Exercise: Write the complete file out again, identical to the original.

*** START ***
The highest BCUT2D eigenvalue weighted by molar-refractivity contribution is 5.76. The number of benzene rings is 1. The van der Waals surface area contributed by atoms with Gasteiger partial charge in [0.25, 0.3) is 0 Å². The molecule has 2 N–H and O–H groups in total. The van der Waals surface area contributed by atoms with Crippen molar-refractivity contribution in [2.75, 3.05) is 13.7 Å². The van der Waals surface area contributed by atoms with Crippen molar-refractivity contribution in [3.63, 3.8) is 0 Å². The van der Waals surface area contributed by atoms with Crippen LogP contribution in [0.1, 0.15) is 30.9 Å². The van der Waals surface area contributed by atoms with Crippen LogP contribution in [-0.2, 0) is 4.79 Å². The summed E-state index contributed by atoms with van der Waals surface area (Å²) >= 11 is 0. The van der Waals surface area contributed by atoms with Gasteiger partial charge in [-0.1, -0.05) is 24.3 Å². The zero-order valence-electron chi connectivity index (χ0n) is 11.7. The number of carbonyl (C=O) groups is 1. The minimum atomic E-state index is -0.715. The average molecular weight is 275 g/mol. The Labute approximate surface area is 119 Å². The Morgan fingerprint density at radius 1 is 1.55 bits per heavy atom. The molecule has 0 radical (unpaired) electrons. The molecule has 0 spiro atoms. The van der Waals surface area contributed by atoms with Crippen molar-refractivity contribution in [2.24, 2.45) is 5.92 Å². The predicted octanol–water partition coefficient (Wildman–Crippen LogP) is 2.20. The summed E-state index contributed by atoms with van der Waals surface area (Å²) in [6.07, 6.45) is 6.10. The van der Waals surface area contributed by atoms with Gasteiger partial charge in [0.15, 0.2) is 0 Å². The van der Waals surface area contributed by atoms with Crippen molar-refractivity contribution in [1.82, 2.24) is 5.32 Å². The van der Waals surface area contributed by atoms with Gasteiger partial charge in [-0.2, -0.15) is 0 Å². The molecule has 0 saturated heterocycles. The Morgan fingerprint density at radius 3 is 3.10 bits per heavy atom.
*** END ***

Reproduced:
The highest BCUT2D eigenvalue weighted by molar-refractivity contribution is 5.76. The number of benzene rings is 1. The van der Waals surface area contributed by atoms with Gasteiger partial charge in [0.25, 0.3) is 0 Å². The molecule has 2 N–H and O–H groups in total. The van der Waals surface area contributed by atoms with Crippen molar-refractivity contribution in [2.75, 3.05) is 13.7 Å². The van der Waals surface area contributed by atoms with Crippen molar-refractivity contribution in [3.63, 3.8) is 0 Å². The van der Waals surface area contributed by atoms with Crippen LogP contribution in [0.1, 0.15) is 30.9 Å². The van der Waals surface area contributed by atoms with Crippen LogP contribution in [-0.2, 0) is 4.79 Å². The summed E-state index contributed by atoms with van der Waals surface area (Å²) >= 11 is 0. The van der Waals surface area contributed by atoms with Gasteiger partial charge in [-0.1, -0.05) is 24.3 Å². The zero-order valence-electron chi connectivity index (χ0n) is 11.7. The number of carbonyl (C=O) groups is 1. The minimum atomic E-state index is -0.715. The average molecular weight is 275 g/mol. The Labute approximate surface area is 119 Å². The Morgan fingerprint density at radius 1 is 1.55 bits per heavy atom. The molecule has 0 radical (unpaired) electrons. The molecule has 0 spiro atoms. The van der Waals surface area contributed by atoms with Crippen molar-refractivity contribution in [2.24, 2.45) is 5.92 Å². The predicted octanol–water partition coefficient (Wildman–Crippen LogP) is 2.20. The summed E-state index contributed by atoms with van der Waals surface area (Å²) in [6.07, 6.45) is 6.10. The van der Waals surface area contributed by atoms with Gasteiger partial charge in [0.15, 0.2) is 0 Å². The van der Waals surface area contributed by atoms with Crippen molar-refractivity contribution in [1.82, 2.24) is 5.32 Å². The van der Waals surface area contributed by atoms with Gasteiger partial charge in [-0.2, -0.15) is 0 Å². The molecule has 0 saturated heterocycles. The Morgan fingerprint density at radius 3 is 3.10 bits per heavy atom.